For the love of age and beauty

Why Getting Old Isn't That Bad

There aren't many things in life that get better with age.  Cars lose thousands in value once they drive off the lot.  Houses get termites.  And food?  It eventually gets moldy.  Wine, in this regard, is almost in a class by itself.

The history behind wine and its aging potential is rooted in the distant past, when we humans were constantly trying to invent new ways to preserve our food.  Think about cheese, or smoked salmon, or muesli - these are foods that were designed to last without refrigeration.  After all in the Dark Ages, refrigerators were damn hard to find.

Wine was considered for many centuries to be the safest form of drink.  In the days before modern water supplies and chlorination, water sources were often more than a little suspect.  It wasn't just a matter of taste, either - drink a bad glass and you die.  Wine by nature was wisest choice of beverage, as it was cleansed by fermentation (and drinking and driving on a horse wasn't considered dangerous).  The fact that some wines stuck around longer was an added bonus.

At some point people began to figure out that some wines actually tasted better with some bottle age.  Certain wines tasted a whole lot better after 20 years or more, but not all of them.  Wine lovers started to understand that certain varietals, vineyards and winemakers produced age worthy bottles, while others did not.  Fast forward to the modern age and we are still trying to figure out what makes one wine age better than another, especially in California, where we don't have the history like that in Europe.  What is the secret?  Tannin structure?  Acidity?  Maturity of the winemaker?

I have had the luxury in my life of tasting a large amount of older Californian wines.  The best older wines I have tasted include Napa cabs (no duh), but other standouts have been old California Pinot Noir, as well as the occasional shocker like a 1974 Grand Cru Chenin Blanc.  A surprising number of Napa cabs that have huge reputations (and price tags) have not aged well at all.  Same goes for Zinfandel.  To a wine collector this presents a huge challenge.  The wine critics don't seem to know what constitutes a well-aging wine, so do we have to make our choices by trial-and-error?

One thing that I have noticed is that many of the wines made prior to the mid 1980's seem to have held up better than their younger cousins.  So that begs a question, did winemaking or viticultural practices change between now and then?  The answer is yes, some winemakers have altered their winemaking styles to suit the palates of wine critics, who have tended in the past to prefer big, juicy red wines.  The drift towards this style has caused many wines to be made in a "drink-me-now" style, where they show lush, plump fruit flavors upon release, causing wine critics to oh and ah and write glowing reviews.  The problem with this is that they (and the public) are being duped; most of these wines, like a fresh glass of milk, will only get worse with age.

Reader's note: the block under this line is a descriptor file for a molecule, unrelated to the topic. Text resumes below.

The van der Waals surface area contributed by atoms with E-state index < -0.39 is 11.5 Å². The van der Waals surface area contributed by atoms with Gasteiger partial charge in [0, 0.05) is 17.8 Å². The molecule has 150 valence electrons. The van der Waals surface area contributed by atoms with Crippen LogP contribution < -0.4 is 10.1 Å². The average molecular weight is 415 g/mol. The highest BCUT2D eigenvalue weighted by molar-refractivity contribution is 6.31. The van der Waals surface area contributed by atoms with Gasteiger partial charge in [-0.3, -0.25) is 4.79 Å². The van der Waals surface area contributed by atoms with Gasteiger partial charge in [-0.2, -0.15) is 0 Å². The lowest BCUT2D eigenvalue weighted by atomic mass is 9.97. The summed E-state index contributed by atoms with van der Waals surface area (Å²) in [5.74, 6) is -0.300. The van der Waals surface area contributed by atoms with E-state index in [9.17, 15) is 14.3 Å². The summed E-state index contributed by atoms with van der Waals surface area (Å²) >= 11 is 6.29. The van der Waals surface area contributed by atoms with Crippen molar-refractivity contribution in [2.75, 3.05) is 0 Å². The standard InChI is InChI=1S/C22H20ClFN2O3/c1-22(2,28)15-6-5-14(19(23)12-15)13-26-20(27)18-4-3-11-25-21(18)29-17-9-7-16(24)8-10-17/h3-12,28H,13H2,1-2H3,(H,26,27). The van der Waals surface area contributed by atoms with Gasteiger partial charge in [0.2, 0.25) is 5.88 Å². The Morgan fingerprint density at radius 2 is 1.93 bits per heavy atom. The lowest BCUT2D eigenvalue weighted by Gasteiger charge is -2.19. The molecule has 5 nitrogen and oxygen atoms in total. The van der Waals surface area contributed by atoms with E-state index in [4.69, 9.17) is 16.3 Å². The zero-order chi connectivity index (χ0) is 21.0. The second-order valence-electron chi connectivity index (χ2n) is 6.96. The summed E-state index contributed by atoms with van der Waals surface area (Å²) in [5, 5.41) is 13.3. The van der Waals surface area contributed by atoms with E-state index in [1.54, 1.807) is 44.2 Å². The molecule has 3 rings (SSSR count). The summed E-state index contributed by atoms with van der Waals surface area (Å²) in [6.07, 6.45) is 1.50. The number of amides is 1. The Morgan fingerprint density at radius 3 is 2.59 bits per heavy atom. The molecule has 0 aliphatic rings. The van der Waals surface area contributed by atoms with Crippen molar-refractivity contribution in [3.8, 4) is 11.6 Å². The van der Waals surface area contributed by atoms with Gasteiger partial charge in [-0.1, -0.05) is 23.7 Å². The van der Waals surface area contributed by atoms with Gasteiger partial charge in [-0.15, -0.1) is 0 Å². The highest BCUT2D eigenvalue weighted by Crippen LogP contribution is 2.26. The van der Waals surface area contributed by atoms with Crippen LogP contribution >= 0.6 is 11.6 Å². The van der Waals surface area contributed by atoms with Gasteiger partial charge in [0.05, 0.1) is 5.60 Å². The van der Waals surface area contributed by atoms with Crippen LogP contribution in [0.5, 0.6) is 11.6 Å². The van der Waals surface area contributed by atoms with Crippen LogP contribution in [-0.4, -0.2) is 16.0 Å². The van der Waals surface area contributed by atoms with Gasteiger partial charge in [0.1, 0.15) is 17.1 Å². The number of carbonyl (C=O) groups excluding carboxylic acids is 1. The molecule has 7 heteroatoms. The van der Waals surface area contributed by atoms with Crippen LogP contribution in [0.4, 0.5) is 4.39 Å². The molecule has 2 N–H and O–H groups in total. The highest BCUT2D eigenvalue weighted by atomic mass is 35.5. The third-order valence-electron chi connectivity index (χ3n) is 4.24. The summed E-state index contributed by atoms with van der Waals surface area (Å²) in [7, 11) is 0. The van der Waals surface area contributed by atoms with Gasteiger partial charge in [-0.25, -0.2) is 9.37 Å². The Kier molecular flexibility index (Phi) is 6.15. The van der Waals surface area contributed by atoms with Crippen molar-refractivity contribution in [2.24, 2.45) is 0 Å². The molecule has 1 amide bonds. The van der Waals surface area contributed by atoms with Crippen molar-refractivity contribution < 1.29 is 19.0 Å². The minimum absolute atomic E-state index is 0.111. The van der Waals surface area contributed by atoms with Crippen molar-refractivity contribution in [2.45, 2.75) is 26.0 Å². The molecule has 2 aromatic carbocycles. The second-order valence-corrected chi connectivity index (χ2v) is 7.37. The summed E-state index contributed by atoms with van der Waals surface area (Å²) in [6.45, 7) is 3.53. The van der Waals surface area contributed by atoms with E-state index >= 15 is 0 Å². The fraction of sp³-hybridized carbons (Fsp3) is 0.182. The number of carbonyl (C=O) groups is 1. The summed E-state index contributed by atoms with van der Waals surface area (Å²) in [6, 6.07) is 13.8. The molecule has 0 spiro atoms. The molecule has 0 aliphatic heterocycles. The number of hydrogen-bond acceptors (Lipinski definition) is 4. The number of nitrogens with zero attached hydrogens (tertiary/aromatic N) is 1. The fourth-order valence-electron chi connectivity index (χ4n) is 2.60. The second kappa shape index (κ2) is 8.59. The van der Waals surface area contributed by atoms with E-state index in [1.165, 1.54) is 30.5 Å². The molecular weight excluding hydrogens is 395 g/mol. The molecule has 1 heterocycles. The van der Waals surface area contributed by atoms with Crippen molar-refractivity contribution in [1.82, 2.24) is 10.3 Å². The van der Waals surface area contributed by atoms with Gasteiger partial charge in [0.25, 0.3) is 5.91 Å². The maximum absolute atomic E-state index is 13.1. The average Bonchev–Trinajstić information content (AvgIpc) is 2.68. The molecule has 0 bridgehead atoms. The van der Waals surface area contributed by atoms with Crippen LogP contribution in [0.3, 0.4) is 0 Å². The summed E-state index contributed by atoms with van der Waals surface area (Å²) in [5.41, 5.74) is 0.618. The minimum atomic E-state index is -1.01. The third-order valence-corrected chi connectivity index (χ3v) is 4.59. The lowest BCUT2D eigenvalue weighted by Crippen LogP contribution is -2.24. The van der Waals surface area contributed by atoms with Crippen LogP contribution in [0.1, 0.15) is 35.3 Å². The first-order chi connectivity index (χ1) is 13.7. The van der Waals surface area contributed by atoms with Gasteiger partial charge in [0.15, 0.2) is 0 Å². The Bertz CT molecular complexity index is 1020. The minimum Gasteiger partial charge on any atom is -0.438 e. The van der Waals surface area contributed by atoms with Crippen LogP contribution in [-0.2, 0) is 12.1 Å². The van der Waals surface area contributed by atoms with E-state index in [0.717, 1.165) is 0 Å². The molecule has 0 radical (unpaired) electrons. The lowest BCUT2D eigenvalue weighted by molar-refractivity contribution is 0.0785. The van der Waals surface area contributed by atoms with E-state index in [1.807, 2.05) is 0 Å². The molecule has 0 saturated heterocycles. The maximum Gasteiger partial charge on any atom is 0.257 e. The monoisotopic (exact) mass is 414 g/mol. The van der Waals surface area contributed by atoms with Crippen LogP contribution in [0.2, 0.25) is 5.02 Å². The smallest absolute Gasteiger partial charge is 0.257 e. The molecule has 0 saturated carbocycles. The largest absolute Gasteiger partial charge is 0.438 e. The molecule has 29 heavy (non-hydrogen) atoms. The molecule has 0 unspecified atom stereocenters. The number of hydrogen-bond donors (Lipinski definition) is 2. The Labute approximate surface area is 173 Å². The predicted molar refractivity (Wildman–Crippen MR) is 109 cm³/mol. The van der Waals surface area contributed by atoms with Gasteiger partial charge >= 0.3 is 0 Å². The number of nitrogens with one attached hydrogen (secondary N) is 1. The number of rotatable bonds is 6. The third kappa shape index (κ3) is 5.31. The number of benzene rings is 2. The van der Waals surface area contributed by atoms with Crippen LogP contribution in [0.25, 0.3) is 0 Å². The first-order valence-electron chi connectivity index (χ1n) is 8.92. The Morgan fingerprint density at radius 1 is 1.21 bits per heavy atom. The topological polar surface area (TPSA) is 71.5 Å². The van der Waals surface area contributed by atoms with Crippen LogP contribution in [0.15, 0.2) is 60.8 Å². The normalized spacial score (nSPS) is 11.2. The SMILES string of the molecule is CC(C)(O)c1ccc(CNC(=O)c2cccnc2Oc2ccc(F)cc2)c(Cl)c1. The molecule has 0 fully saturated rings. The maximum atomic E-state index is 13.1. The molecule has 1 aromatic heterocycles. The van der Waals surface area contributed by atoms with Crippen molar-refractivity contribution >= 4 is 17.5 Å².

Over the past few months I have poured Lumen at a number of tasting events, alongside some old Lane Tanner wines.  My favorite was pouring our 2013 Pinot Noir alongside a 1995 Lane Tanner Sierra Madre Vineyard - same winemaker, same vineyard, same style - to get a preview of what the Lumen Pinot Noir will taste like in 19 years.  Every single one of Lane's older wines are remarkable.  They age as well as any Burgundy, and if you put one in a blind tasting, that is what most wine experts would think it is.

And what is Lane's secret?  Well, without giving away too much, I would have to say that Lane's wines age well because she makes them in an honest way.  They are not "futzed with"; they are made in the same exact style she made them 20 years ago.  She has also figured out what vineyards produce the best fruit - and she has told me that Sierra Madre Vineyard is her all-time favorite.  The fruit is brought in at an earlier stage of ripeness than most other winemakers, and we end up with a wine that is fresh and lively in its youth, although tightly wound.  The wine then develops over the years, and is gorgeous through every stage of that development.

One fun trick I like to perform is to open a bottle of Lumen and drink a glass, then recork it and sample a little over the next few days.  I have found that the wines (especially the Pinot) get better and better each day I try them, up to about five days.  This can be a good test for age ability in most wines, and I can tell you that most wines won't pass this test.

As we head into yet another holiday season, let's not focus on ourselves getting older, but rather celebrating the fact that Lumen will taste even better next year when we open the same vintage.

- Will Henry

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